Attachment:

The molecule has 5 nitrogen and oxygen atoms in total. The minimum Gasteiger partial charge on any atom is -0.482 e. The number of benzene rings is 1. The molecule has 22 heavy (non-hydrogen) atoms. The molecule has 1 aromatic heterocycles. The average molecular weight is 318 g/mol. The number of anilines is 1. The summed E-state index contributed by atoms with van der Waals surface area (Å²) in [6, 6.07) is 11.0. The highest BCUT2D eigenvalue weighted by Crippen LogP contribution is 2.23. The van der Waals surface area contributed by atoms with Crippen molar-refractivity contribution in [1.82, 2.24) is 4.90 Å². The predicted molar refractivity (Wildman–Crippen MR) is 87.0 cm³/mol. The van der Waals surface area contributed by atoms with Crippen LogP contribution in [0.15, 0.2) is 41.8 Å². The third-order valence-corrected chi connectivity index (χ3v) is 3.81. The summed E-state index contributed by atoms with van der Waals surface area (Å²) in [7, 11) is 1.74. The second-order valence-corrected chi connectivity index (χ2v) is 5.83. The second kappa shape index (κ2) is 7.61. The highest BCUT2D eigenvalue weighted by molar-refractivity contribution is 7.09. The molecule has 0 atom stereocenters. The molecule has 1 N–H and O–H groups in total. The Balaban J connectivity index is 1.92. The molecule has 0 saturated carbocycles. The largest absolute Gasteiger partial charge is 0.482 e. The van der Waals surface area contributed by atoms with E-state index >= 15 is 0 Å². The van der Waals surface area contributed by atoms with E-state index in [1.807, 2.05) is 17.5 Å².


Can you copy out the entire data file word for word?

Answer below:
The molecule has 5 nitrogen and oxygen atoms in total. The minimum Gasteiger partial charge on any atom is -0.482 e. The number of benzene rings is 1. The molecule has 22 heavy (non-hydrogen) atoms. The molecule has 1 aromatic heterocycles. The average molecular weight is 318 g/mol. The number of anilines is 1. The summed E-state index contributed by atoms with van der Waals surface area (Å²) in [6, 6.07) is 11.0. The highest BCUT2D eigenvalue weighted by Crippen LogP contribution is 2.23. The van der Waals surface area contributed by atoms with Crippen molar-refractivity contribution in [1.82, 2.24) is 4.90 Å². The predicted molar refractivity (Wildman–Crippen MR) is 87.0 cm³/mol. The van der Waals surface area contributed by atoms with Crippen LogP contribution in [0.15, 0.2) is 41.8 Å². The third-order valence-corrected chi connectivity index (χ3v) is 3.81. The summed E-state index contributed by atoms with van der Waals surface area (Å²) in [7, 11) is 1.74. The second-order valence-corrected chi connectivity index (χ2v) is 5.83. The second kappa shape index (κ2) is 7.61. The highest BCUT2D eigenvalue weighted by molar-refractivity contribution is 7.09. The molecule has 0 atom stereocenters. The molecule has 1 N–H and O–H groups in total. The Balaban J connectivity index is 1.92. The molecule has 0 saturated carbocycles. The largest absolute Gasteiger partial charge is 0.482 e. The van der Waals surface area contributed by atoms with E-state index >= 15 is 0 Å². The van der Waals surface area contributed by atoms with E-state index in [1.807, 2.05) is 17.5 Å².